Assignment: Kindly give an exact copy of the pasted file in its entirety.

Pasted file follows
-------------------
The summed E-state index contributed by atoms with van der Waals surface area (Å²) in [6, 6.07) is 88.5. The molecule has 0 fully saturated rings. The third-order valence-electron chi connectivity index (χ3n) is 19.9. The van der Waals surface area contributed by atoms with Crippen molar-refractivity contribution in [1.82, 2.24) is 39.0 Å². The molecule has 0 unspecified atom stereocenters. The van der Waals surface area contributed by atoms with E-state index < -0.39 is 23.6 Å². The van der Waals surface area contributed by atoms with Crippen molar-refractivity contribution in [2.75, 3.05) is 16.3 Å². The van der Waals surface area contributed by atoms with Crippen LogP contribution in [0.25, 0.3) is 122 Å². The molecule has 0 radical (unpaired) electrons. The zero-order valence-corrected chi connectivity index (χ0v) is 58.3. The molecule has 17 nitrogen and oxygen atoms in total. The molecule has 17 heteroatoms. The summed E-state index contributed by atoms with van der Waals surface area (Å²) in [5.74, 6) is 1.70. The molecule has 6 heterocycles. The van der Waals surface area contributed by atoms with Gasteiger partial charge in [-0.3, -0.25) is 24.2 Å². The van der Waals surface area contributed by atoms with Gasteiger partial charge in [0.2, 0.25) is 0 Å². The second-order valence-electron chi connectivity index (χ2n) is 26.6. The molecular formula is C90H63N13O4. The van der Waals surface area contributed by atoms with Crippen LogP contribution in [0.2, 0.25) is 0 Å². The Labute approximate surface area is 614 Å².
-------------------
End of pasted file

The summed E-state index contributed by atoms with van der Waals surface area (Å²) in [6, 6.07) is 88.5. The molecule has 0 fully saturated rings. The third-order valence-electron chi connectivity index (χ3n) is 19.9. The van der Waals surface area contributed by atoms with Crippen molar-refractivity contribution in [1.82, 2.24) is 39.0 Å². The molecule has 0 unspecified atom stereocenters. The van der Waals surface area contributed by atoms with E-state index < -0.39 is 23.6 Å². The van der Waals surface area contributed by atoms with Crippen molar-refractivity contribution in [2.75, 3.05) is 16.3 Å². The van der Waals surface area contributed by atoms with Crippen LogP contribution in [0.25, 0.3) is 122 Å². The molecule has 0 radical (unpaired) electrons. The zero-order valence-corrected chi connectivity index (χ0v) is 58.3. The molecule has 17 nitrogen and oxygen atoms in total. The molecule has 17 heteroatoms. The summed E-state index contributed by atoms with van der Waals surface area (Å²) in [5.74, 6) is 1.70. The molecule has 6 heterocycles. The van der Waals surface area contributed by atoms with Gasteiger partial charge in [-0.3, -0.25) is 24.2 Å². The van der Waals surface area contributed by atoms with Gasteiger partial charge in [0.2, 0.25) is 0 Å². The second-order valence-electron chi connectivity index (χ2n) is 26.6. The molecular formula is C90H63N13O4. The van der Waals surface area contributed by atoms with Crippen LogP contribution in [0.2, 0.25) is 0 Å². The Labute approximate surface area is 614 Å².